The married virologists at Aix-Marseille University had made a career of it. But pithovirus, which they discovered in 2013 in a sample of Siberian dirt that had been frozen for more than 30,000 years, was more bizarre than the pair had ever imagined a virus could be.
In the world of microbes, viruses are small—notoriously small. Pithovirus is not. The largest virus ever discovered, pithovirus is more massive than even some bacteria. Most viruses copy themselves by hijacking their host's molecular machinery. But pithovirus is much more independent, possessing some replication machinery of its own.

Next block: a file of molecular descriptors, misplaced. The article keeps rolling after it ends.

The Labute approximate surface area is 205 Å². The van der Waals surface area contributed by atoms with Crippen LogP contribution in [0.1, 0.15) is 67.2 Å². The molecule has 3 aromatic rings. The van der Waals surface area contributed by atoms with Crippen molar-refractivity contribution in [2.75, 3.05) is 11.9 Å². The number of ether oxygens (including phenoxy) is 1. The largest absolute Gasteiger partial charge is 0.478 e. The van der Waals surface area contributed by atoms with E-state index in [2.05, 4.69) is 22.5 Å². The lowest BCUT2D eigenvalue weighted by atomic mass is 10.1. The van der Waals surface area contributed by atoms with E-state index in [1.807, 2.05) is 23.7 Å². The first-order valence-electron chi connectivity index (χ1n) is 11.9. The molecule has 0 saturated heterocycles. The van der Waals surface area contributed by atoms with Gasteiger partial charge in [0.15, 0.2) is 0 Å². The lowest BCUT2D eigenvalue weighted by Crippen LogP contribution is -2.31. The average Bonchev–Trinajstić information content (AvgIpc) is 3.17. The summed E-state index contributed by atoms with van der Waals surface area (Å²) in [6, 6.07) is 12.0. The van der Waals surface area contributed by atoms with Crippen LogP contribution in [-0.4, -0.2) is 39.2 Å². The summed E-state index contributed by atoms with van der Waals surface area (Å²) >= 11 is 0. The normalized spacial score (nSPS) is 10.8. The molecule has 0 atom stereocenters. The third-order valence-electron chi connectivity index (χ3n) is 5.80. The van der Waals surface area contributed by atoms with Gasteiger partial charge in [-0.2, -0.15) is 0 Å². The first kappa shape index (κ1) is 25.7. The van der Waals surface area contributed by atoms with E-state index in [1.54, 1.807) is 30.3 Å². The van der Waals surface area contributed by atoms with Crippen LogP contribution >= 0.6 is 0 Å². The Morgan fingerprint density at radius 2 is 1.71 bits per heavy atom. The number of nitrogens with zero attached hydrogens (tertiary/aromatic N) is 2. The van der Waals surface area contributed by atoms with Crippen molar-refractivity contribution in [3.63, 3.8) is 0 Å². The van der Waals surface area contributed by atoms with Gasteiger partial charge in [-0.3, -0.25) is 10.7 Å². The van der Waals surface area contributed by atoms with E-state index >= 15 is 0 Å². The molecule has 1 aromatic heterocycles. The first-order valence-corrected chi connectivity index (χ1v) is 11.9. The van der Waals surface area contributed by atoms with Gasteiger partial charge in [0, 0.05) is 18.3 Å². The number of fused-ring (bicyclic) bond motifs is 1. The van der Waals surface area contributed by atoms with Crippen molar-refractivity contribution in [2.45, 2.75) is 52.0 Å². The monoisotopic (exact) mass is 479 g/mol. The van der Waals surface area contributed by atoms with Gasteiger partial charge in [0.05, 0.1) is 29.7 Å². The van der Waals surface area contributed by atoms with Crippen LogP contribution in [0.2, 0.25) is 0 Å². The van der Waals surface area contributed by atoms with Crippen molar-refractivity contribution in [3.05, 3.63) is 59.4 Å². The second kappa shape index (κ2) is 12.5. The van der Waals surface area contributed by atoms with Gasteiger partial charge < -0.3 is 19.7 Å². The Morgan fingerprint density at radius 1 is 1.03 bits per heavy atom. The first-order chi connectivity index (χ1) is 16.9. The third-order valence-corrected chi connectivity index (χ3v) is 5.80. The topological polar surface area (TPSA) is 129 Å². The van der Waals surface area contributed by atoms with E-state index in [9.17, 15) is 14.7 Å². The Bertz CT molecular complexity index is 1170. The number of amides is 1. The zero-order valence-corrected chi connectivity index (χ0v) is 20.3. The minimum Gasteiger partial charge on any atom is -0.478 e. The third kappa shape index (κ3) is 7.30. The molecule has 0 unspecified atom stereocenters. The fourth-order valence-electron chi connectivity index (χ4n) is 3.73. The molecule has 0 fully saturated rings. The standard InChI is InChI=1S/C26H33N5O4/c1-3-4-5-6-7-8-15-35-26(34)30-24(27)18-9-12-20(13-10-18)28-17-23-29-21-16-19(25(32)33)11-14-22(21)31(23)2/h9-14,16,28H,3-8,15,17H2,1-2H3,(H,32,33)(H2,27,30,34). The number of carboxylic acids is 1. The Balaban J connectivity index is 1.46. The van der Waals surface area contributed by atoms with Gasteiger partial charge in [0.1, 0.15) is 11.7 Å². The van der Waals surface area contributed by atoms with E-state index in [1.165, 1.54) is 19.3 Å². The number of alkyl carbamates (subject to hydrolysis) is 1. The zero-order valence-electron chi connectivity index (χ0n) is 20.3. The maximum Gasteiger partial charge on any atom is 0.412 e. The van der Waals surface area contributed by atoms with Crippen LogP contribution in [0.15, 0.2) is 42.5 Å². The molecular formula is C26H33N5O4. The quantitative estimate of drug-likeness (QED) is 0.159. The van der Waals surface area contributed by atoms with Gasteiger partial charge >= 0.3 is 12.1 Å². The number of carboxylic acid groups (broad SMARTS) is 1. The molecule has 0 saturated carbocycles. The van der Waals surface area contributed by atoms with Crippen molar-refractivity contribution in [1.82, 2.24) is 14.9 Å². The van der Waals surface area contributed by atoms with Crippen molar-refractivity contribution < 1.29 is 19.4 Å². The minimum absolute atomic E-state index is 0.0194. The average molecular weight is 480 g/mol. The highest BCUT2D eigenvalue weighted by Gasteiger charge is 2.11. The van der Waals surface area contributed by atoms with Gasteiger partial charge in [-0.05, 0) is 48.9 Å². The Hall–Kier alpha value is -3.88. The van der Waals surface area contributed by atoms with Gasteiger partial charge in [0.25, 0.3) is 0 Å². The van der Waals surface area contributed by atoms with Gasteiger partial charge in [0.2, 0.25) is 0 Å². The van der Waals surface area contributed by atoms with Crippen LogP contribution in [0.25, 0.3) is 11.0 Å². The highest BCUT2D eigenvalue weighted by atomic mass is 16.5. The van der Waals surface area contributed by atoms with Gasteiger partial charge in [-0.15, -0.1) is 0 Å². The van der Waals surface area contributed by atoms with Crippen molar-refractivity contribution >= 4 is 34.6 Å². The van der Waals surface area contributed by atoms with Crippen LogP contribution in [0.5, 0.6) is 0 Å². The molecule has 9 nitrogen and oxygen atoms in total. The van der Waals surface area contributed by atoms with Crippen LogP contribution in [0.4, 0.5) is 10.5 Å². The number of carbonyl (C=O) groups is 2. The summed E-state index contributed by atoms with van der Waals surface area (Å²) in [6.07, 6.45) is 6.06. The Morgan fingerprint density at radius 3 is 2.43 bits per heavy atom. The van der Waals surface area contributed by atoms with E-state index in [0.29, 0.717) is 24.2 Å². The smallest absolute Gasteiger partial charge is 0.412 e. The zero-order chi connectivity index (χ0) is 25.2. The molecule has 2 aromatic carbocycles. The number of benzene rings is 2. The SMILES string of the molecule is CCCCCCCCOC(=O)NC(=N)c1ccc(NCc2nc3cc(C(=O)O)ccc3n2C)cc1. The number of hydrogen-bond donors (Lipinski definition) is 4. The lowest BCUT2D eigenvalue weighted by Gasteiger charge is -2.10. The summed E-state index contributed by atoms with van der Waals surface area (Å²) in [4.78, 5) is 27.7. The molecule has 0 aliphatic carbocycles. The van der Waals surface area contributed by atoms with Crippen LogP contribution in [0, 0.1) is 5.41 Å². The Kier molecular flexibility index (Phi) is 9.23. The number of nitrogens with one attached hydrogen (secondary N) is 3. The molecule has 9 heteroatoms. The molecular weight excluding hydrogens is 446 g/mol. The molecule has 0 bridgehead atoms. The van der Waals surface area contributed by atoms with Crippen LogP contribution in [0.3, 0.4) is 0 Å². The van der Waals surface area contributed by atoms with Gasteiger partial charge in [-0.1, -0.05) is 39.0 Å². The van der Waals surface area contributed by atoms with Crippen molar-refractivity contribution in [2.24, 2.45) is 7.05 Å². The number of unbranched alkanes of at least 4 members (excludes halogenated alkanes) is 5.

Pithovirus's relatively large number of genes also differentiated it from other viruses, which are often genetically simple—the smallest have a mere four genes. Pithovirus has around 500 genes, and some are used for complex tasks such as making proteins and repairing and replicating DNA.
"It was so different from what we were taught about viruses," Abergel said. (Also see "Virus-Infecting Virus Fuels Definition of Life Debate.")
The stunning find, first revealed in March, isn't just...